Catastrophe averted: Canadian Sunwing Boeing 737 from Belfast could barely take off after data error

  • The plane carrying 185 passengers almost ran out of runway, clipped a 36cm-tall light, then only reached an altitude of 240 metres, 4km after take-off
  • Only a lack of obstacles prevented a disaster, after the pilots for the Canadian airline inadvertently input the wrong air temperature
PUBLISHED : Thursday, 22 November, 2018, 2:56am
UPDATED : Thursday, 22 November, 2018, 10:47am

A Boeing 737 carrying 185 passengers struggled to take off before it reached the end of the runway at Belfast international airport and then flew low for 4km (2.5 miles) after pilots typed the wrong temperature into the on-board computer, which investigators said could have had “catastrophic” consequences.

With the autopilot calculating the take-off speed based on a temperature of -52C, instead of 16C, the plane lifted off at the extreme end of the runway, striking a 36cm-high (1.2-foot) light on the ground almost 30 metres (33 yards) after the end of the runway.

Pilots eventually increased the thrust after the 737 had travelled 4km and climbed to just 240 metres (787 feet), far below the usual steep climb on take-off.

Investigators said only the “benign nature” of the clearway after the runway, and the surrounding area’s lack of obstacles, saved the plane from further collision. They said any engine failure that might have occurred as the plane struggled to get off the ground would have been catastrophic.

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The incident happened on a Sunwing holiday flight from Belfast to Corfu on July 21 last year. The UK’s Air Accidents Investigation Branch issued a report on the event Wednesday.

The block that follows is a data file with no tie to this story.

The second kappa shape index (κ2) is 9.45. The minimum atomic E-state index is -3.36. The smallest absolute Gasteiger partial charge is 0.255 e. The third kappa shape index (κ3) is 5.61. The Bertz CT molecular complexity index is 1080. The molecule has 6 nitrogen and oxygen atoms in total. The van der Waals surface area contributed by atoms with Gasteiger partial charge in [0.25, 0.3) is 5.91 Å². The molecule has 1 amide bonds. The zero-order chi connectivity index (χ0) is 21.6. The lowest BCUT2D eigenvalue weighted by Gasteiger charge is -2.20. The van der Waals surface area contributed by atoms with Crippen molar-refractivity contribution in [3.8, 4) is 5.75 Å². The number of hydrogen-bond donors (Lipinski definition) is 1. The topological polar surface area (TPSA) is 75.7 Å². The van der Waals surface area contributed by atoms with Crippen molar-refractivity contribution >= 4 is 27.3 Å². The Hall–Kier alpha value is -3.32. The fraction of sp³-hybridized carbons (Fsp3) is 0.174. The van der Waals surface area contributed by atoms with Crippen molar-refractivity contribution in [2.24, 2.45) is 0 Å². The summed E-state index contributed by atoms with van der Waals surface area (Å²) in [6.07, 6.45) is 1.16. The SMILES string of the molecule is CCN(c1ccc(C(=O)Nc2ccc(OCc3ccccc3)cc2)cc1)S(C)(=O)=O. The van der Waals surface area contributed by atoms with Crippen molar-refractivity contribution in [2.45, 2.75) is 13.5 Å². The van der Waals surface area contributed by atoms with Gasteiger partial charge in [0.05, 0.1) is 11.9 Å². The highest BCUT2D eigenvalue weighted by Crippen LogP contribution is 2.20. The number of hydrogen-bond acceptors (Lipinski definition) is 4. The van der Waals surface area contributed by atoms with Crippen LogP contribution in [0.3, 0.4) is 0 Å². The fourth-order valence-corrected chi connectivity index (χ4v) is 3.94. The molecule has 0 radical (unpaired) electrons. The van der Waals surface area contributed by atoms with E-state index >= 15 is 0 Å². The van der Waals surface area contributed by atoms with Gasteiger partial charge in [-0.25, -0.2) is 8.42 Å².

Crew on the Canadian carrier could not account for why they had put in the wrong temperature, but investigators found that one of the pilots may have been suffering from jet lag.

The crew did not report the incident themselves. They only became aware something was wrong with the acceleration as the aircraft was rapidly approaching the end of the runway. After applying the full thrust, the plane climbed and continued its flight to Greece safely.

Airport staff who had seen the low take-off and checked the broken light found it marked with rubber from the 737’s tyre.

The Air Accidents Investigation Branch recommended that all Boeing 737s have a software upgrade, which had been available but not installed on the Sunwing flight, to ensure the plane cross checks the information typed into the flight management system with its own temperature sensors.

It has also recommended that safety systems be introduced to warn pilots of unusually low acceleration before take-off, and low altitude afterwards.